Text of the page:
could ever wish for and yet now we may have nothing.

Now we probably don’t even have a future any more.

Because that future was sold so that a small number of people could make unimaginable
amounts of money. It was stolen from us every time you said that the sky was the limit, and that
you only live once.

You lied to us. You gave us false hope. You told us that the future was something to look
forward to. And the saddest thing is that most children are not even aware of the fate that
awaits us. We will not understand it until it’s too late. And yet we are the lucky ones. Those who
will be affected the hardest are already suffering the consequences. But their voices are not

Is my microphone on? Can you hear me?

Around the year 2030, 10 years 252 days and 10 hours away from now, we will be in a position
where we set off an irreversible chain reaction beyond human control, that will most likely lead
to the end of our civilisation as we know it. That is unless in that time, permanent and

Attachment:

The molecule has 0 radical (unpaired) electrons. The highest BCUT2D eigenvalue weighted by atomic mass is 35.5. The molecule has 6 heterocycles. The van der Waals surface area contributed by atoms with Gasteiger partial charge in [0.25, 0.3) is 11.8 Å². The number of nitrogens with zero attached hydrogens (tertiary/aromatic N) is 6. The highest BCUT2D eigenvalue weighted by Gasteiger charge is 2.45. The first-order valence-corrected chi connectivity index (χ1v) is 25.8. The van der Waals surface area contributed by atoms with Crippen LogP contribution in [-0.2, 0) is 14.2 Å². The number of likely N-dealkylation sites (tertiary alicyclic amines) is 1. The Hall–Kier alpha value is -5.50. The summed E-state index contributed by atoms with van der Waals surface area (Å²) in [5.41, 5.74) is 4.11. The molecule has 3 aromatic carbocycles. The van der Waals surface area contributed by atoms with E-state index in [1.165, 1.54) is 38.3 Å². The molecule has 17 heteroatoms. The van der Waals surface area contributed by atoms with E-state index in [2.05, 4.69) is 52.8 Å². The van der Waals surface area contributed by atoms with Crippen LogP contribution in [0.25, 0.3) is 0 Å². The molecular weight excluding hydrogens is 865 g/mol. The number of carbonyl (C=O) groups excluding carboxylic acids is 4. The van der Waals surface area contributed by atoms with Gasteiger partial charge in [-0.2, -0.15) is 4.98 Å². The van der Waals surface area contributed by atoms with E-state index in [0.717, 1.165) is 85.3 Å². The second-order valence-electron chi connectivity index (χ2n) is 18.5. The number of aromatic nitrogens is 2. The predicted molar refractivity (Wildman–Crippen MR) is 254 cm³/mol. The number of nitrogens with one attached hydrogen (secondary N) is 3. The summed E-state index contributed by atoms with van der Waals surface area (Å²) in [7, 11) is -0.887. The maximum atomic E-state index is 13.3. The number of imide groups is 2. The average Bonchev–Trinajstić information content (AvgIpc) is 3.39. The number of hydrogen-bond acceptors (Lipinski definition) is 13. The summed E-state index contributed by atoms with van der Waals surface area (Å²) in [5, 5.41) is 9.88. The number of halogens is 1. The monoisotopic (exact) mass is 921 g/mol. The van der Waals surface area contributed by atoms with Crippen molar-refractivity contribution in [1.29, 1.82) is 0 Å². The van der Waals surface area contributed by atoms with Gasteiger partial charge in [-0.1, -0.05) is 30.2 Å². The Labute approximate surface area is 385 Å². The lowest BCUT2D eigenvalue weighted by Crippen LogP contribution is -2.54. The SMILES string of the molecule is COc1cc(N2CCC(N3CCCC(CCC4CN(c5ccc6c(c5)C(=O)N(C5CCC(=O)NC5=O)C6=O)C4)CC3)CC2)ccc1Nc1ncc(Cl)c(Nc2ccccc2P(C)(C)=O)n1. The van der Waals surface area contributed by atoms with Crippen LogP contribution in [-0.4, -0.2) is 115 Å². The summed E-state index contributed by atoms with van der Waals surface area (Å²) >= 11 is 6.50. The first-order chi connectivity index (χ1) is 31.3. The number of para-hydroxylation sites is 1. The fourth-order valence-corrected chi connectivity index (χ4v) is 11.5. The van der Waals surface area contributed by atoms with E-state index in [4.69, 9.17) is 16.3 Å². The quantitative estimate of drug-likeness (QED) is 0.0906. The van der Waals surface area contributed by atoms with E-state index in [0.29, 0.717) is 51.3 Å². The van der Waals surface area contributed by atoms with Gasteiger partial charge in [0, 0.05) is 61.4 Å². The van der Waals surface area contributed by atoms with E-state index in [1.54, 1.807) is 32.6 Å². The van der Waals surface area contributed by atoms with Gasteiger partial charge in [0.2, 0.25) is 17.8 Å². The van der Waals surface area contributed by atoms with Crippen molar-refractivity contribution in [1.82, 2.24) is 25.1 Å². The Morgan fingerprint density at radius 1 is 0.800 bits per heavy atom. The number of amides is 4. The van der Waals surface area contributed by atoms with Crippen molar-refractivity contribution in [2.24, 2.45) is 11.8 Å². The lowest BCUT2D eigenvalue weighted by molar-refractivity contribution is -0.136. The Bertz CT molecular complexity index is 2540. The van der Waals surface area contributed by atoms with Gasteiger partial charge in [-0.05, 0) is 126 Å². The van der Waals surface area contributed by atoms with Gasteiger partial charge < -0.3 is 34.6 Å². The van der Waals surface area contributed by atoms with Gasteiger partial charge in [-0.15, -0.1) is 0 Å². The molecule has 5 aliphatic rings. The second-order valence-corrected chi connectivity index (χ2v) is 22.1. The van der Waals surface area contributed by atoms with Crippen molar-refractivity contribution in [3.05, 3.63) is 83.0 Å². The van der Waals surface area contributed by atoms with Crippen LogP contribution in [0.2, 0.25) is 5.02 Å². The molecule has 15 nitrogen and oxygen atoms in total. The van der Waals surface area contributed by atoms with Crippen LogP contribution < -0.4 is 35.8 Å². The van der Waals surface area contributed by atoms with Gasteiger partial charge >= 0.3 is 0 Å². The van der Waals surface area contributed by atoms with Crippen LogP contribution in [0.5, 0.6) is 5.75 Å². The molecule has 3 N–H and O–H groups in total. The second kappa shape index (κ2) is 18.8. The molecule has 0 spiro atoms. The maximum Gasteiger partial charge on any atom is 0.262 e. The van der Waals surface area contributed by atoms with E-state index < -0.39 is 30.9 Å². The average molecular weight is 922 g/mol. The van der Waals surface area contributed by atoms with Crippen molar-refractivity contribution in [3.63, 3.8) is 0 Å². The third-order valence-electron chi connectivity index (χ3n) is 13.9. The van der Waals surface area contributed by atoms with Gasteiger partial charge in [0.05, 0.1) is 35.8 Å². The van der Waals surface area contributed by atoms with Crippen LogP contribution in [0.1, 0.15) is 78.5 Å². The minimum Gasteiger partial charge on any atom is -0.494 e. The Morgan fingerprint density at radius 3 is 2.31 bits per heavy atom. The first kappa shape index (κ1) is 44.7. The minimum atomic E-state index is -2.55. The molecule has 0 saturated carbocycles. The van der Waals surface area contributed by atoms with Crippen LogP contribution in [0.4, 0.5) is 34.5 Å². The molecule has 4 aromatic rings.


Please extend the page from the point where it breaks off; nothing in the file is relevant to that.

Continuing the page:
unprecedented changes in all aspects of society have taken place, including a reduction of CO2
emissions by at least 50%.

And please note that these calculations are depending on inventions that have not yet been
invented at scale, inventions that are supposed to clear the atmosphere of astronomical
amounts of carbon dioxide.

Furthermore, these calculations do not include unforeseen tipping points and feedback loops
like the extremely powerful methane gas escaping from rapidly thawing arctic permafrost.
Nor do these scientific calculations include already locked-in warming hidden by toxic air
pollution. Nor the aspect of equity – or climate justice – clearly stated throughout the Paris
agreement, which is absolutely necessary to make it work on a global scale.